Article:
640), the lands known as the Eastern, Middle, and Western Saline Reserves were excepted from settlement in view of three leases made by the Cherokee Nation prior to March 3, 1893, under authority of the act of Congress approved August 7, 1882 (22 Stat. 349);

And whereas, it appears that said leases were never approved as provided by law;

Now, therefore, I, William McKinley, President of the United States, by virtue of the power in me vested by section 10 of said act of March 3, 1893, do hereby declare and make known that all the lands in said saline reserves, as described in a proclamation dated August 19, 1893 (28 Stat. 1227), are hereby restored to the public domain and will be disposed of under the laws of the United States relating to public lands in said Cherokee Outlet, subject to the policy of the Government in disposing of saline lands.

A. SALINES IN CHEROKEE OUTLET-RESTORED TO PUBLIC

DOMAIN.

By this proclamation all the lands in the Cherokee Nation saline reserves were restored to the public domain for disposition under United States laws, subject to the policy of the Government in disposing of saline lands

Oklahoma v. Brooks, 29 L. D. 533, p. 534.

28 STAT. 1222, AUGUST 19, 1893.

PROCLAMATION-SALINES RESERVED.

Whereas, pursuant to section 10 of the act of Congress approved March 3, 1893 (27 Stat. 61), entitled, * * * the Cherokee Nation of Indians, by a written agreement made on May 17, 1893, has ratified the agreement for the cession of certain lands, hereinafter described, as amended by said act of March 3, 1893, and thereby ceded, conveyed, transferred, relinquished, and surrendered all its title, claim, and interest of every kind and character in and to that part of the Indian Territory (described), excepting also the saline lands covered by three leases made by the Cherokee Nation prior to March 3, 1893, known as the Eastern, Middle, and Western Saline Reserves, under authority of the act of Congress of August 7, 1882 (22 Stat. 349), said lands being described and identified as follows: The Eastern Saline Reserve embracing all (described), the Middle Saline Reserve embracing all (described), and the Western Saline Reserve embracing all (described).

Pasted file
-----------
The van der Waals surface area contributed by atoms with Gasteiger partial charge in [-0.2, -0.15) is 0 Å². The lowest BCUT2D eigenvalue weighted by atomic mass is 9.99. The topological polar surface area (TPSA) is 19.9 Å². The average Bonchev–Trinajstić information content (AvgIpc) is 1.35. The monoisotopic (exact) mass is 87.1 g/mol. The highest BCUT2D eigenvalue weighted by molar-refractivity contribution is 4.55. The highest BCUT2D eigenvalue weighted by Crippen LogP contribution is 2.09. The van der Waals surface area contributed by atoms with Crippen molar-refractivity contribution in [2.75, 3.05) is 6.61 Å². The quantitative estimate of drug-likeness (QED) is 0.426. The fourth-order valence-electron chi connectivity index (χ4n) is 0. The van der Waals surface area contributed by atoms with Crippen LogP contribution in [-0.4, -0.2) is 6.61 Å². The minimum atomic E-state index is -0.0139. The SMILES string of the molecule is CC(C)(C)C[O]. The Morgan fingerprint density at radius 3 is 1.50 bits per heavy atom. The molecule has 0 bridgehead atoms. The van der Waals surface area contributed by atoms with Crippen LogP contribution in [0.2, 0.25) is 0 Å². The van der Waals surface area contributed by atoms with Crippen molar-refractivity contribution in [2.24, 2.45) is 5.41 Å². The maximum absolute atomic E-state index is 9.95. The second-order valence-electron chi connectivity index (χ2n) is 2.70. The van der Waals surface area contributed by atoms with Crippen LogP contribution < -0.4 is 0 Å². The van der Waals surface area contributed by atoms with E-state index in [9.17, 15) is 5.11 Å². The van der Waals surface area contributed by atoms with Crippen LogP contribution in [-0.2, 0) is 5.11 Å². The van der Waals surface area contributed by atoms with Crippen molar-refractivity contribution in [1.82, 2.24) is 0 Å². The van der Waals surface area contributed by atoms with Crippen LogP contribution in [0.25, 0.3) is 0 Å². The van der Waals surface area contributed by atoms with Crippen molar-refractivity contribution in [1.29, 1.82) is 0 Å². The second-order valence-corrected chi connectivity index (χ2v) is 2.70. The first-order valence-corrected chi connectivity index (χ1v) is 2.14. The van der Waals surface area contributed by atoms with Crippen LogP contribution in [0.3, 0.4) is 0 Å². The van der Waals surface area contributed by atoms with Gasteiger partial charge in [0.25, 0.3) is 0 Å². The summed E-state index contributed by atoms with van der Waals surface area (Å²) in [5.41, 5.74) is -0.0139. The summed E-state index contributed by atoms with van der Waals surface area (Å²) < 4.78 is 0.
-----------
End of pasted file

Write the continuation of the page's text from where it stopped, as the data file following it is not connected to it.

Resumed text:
29 STAT. 321, pp. 353, 357, 360, JUNE 10, 1896.
OCCUPATION AND PURCHASE.

AN ACT Making appropriations for current and contingent expenses of the Indian Department and fulfilling treaty stipulations with various Indian tribes for the fiscal year ending June 30, 1897, and for other purposes.

Be it enacted, etc., * * *

SEC. 8. *** That upon the filing in the United States local land office for the district in which the lands surrendered by article 1 of the foregoing agreement are situated, of the approved plat of survey authorized by this section, the lands so surrendered shall be open to occupation, location, and purchase, under the provisions of